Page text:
Roll up the overhang and pinch the edge with your thumbs and index fingers into a fluted rim. Brush egg yolk over the fluted rim.

Baking Pie

Bake the pies for 30-40 minutes or until a toothpick inserted in the middle of the pie comes out dry.  Cool before slicing.  

Happy Holidays! Enjoy!

Tuesday, November 29, 2011

Dầu Hạt Điều (Annatto Oil)

Vietnamese cuisine often use annatto oil to enhance a dish with its taste and the vibrant color. Annatto seeds release a beautiful orange color when added to hot oil, but it also adds warm, rich flavor to your dishes. The oil imparts a slightly peppery scent with a nutty hint. 

Annatto shrub with flowers and fruits

Annatto seeds sometimes called roucou or achiote, can be found at spice markets, Asian markets, and in the Mexican foods section of some grocery stores.

If you want to read more about annatto seeds, click on this link:

I use a lot of annatto oil in my cooking. I often pre-make a jar of annatto oil and keep it at room temperature for a a few weeks. 

To make annatto oil, add 2 tablespoons of  oil and 2 teaspoons of annato seeds in a saucepan and bring the heat to medium.

As the temperature rises, the red color will leach from the annatto seeds.  The more annatto seeds added to the oil, the deeper of color you will get.
Remove the saucepan from the heat and let stand for a minute. Strain and discard seeds.

Monday, November 21, 2011

Bánh Canh (Banh Canh Noodles)

I started to make fresh bánh canh when I was in High School. At that time, I was still pretty much a newcomer and there were many things that I needed to adapt to including the popular food. I still recalled how difficult it was for me to eat pizza, hotdog, chili, and hamburger. Though my mother cooked wonderful Vietnamese food, I often found myself in the kitchen making a small batch of bánh quai vạc, bánh canh and bánh bao to sastify my craving for Vietnamese food.

Before I launched this blog, my style of cooking was based on eyeballing everything, especially when it came to making the dough for bánh quai vạc, bánh bao or bánh canh

Recently, I  tried this bánh canh recipe again. This time I measured all the ingredients and revealed step by step the details  to my blog fans so that they can try this delicious dish  at home.

One caveat, creating the right dough can be very tricky. I  tried three batches back to back with the same total amount of flour but different ratio of  rice flour and tapioca and each batch gave me a different result; one batch was too mushy and I had to keep adding more flour; another was a little bit dry and so I had to add more boiling water. The more tapioca added, the more chewy the noodles will be.  To create a less chewy noodles, add more rice flour but too much rice flour can create harder noodles.   So be prepared to adjust the amount of boiling water added to the flour mix  as this will change depending on  the ratio of flour used.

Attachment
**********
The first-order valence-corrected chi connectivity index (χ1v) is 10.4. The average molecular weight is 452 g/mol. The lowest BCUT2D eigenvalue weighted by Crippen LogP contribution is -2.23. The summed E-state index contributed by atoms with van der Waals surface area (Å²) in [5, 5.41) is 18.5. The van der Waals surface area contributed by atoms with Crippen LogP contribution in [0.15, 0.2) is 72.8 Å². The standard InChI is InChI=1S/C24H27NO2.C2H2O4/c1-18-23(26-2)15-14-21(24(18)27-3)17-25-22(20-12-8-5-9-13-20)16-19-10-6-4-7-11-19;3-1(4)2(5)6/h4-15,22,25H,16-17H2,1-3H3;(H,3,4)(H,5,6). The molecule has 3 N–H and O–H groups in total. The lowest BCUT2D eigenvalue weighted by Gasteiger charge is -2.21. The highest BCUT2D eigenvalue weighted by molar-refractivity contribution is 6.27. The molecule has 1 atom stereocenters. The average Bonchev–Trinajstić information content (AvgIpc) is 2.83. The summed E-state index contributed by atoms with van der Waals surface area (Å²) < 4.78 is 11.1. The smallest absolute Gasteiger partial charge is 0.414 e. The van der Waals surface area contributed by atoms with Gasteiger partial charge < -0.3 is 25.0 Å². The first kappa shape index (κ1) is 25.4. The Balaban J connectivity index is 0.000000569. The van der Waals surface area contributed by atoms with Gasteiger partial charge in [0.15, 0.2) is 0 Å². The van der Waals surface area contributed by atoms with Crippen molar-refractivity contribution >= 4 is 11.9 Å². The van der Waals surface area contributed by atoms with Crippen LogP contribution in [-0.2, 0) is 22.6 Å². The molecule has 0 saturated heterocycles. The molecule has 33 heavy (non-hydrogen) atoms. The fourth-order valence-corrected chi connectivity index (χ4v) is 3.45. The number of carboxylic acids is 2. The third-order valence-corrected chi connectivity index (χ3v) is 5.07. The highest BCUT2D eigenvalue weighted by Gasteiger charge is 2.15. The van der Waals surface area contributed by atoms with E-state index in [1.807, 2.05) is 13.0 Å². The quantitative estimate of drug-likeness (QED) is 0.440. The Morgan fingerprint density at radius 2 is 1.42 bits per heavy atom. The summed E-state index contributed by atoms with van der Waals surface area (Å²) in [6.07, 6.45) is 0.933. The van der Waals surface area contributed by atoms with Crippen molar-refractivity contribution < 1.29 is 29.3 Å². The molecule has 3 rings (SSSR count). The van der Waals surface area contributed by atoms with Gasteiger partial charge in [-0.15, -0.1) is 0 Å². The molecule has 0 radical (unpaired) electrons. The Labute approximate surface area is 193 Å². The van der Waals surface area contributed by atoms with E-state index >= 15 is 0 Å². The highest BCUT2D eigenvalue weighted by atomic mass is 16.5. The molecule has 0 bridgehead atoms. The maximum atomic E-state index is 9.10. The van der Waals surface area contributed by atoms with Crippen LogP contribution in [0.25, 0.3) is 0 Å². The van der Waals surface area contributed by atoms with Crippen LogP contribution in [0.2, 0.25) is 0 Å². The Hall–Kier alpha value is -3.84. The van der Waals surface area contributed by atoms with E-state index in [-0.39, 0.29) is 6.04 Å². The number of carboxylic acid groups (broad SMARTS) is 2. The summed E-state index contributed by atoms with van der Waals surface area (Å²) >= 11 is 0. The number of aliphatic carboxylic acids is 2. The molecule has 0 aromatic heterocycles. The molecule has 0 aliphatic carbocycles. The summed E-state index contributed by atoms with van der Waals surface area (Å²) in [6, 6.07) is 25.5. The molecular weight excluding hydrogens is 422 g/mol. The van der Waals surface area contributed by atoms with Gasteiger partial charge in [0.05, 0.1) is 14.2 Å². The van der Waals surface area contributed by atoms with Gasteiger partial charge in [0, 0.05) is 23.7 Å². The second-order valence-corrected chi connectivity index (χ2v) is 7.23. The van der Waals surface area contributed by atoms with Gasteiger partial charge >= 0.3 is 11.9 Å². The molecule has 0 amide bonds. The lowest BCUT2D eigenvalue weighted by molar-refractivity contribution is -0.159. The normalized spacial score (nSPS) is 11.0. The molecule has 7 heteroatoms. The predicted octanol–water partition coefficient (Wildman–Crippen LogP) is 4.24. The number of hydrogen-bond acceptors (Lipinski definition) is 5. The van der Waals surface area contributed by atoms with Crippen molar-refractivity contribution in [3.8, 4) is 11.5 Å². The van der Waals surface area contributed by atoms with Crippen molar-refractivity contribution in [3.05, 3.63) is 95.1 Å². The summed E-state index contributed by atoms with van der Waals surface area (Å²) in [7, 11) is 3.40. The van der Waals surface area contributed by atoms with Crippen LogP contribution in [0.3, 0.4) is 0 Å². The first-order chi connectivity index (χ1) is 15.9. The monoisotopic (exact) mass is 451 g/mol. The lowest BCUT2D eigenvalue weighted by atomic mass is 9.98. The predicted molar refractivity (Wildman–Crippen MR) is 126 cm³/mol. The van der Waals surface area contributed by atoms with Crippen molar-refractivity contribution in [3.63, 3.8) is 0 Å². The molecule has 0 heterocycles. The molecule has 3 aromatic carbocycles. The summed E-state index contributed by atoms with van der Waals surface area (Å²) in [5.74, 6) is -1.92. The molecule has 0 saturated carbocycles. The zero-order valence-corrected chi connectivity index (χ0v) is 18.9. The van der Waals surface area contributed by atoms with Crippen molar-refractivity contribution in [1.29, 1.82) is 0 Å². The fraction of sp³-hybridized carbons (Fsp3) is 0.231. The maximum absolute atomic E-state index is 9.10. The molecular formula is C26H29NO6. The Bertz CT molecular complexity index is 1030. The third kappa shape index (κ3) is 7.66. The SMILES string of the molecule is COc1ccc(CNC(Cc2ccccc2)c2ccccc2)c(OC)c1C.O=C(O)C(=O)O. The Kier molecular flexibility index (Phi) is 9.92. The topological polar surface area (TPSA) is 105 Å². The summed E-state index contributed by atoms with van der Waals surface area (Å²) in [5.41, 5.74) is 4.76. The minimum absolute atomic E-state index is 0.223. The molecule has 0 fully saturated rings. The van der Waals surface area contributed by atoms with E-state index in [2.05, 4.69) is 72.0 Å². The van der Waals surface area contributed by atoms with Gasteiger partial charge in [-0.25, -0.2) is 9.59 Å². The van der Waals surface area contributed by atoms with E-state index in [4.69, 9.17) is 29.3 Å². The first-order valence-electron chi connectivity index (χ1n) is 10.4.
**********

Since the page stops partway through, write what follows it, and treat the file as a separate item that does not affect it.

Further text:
The recipe below is the best bánh canh texture I came up with.  I hope you have better luck of making bánh canh with the exact measurements.  I will update this post when I have a more consistent approach to creating the perfect bánh canh dough using a potato ricer.

RECIPE: Bánh Canh (Banh Canh Noodles)

2 cups Tapioca Starch
1 1/2 cups Rice Flour
1/2 teaspoon Salt
about 1 1/4 cups Boiling Hot-Water

Making Bánh Canh

Place tapioca flour, rice flour and salt in a mixing bowl and mix it well.  
Pour boiling hot-water into flour slowly (make sure the water is boiling. Hot water will not work).  Use spatula to mix it up since the flour is very hot and it can burn your hands. Knead flour while the flour is still hot until dough is soft and it doesn't stick to your hands and the mixing bowl.

Dough that is relatively dry will be too thick and too difficult to press through the plate. If the dough is dried, add a little bit more of boiling hot-water to soften the dough so it can be easy to press through the plate. Add some extra flour if the dough is too tacky. How much water all depends upon your brand of flour, how old it is, and the temperature and humidly of the room.

Wrap dough in a plastic wrap then aluminum foil to keep dough from drying out. Let it rest for about 5 minutes.